Most B2B companies have order approval rules for purchase orders. Companies can control who can create purchase orders and how much they can spend. For example:
With the required permissions for their role, B2B customers can set up approval rules to enforce company policies.
|Exclusive feature available only with B2B for Adobe Commerce|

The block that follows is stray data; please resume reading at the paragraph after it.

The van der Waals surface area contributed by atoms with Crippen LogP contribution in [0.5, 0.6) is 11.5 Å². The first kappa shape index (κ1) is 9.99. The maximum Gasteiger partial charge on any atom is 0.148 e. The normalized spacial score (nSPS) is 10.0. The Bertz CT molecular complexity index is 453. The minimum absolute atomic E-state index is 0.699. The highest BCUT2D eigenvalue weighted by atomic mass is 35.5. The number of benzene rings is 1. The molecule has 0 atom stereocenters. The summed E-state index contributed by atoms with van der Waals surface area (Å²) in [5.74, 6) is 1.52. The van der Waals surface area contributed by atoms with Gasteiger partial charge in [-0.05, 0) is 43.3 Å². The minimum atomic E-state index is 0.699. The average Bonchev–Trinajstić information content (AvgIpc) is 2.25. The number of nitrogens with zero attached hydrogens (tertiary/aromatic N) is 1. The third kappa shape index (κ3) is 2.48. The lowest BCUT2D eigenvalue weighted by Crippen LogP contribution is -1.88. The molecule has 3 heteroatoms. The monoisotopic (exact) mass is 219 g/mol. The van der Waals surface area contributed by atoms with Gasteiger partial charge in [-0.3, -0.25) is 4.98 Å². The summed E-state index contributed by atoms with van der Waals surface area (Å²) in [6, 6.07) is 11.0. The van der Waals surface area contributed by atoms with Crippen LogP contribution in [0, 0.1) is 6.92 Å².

Today I’ll be walking through how purchase orders allow B2B buyers to track and control spending using Adobe Commerce. So workflows for buying things are common throughout our lives. Whether it’s asking a parent for permission to buy an expensive new video game or getting your manager vote for that shiny new curved monitor, organizations need a process of checks and balances to control their spending. So companies use purchase orders to control what employees can purchase on behalf of the company and often set up approval rules to enforce company guidelines. Purchase order, like one that you can see here is like a statement of intent. I want to make this purchase. It then needs to be approved to become an actual order. So you can see here in the storefront, as an administrator I’m looking at an approved purchase order, there’s comments, a history log, and once this purchase order is approved, it then becomes an actual order. So now I’m going to switch from the storefront and the buyer perspective to the admin panel and show you for a merchant for an admin agent, how to enable this functionality. So I’m going to go to stores, configuration payment methods, and under payment methods, purchase order. I can choose whether it’s enabled or disabled at the website level for certain countries as well as at the company level. So when I go to take a look at those other companies, I can see here with Prestige Worldwide, I can go to advanced settings and enable/disable purchase orders. So now I’ll go into a little bit more about how those workflows work in those companies. So I’m going to go here. Again, I’m back in the storefront, I’m an administrator, and I’m going to show you what one of these rules looks like. So say ability to create these rules is dependent on the user’s permissions. In this case I’m an admin and so I’m creating those company structures and the rules for our buying workflows. So when I go into this rule, I can see if it’s enabled or disabled, I can see the rule name as well as the description. And basically what this rule is is saying for those junior buyers in my organization, they need to get an administrator’s approval before they can make large orders. You know, we’ve been trying to control spending. There’s been some err purchases in the past. We want a way to burn ourselves and have a self-service way to create these workflows so that our buying organization can set up our own policies for purchasing. So I can choose who it applies to. In this case, the purchaser, and then we’ll type. So if it’s over X amount of dollars, if the shipping costs is high, if there’s a large number of skew complexity. This is giving me an easy way to set up my own workflows within the storefront here. So in this way, I can place an order, a purchase order, and then an administrator can come in here and say okay junior buyer, yes, that looks like a good order. I’m going to go ahead and approve it. And then the order goes through. So purchase orders are like the other workflows we have for buying things in our lives. They allow companies to track and control their spending in an easy self-service way to set up those policies for purchasing. To learn more about purchase orders, you can go to our commerce user guide here and you can see more information about how purchase orders work and the different approval roles that you can make. -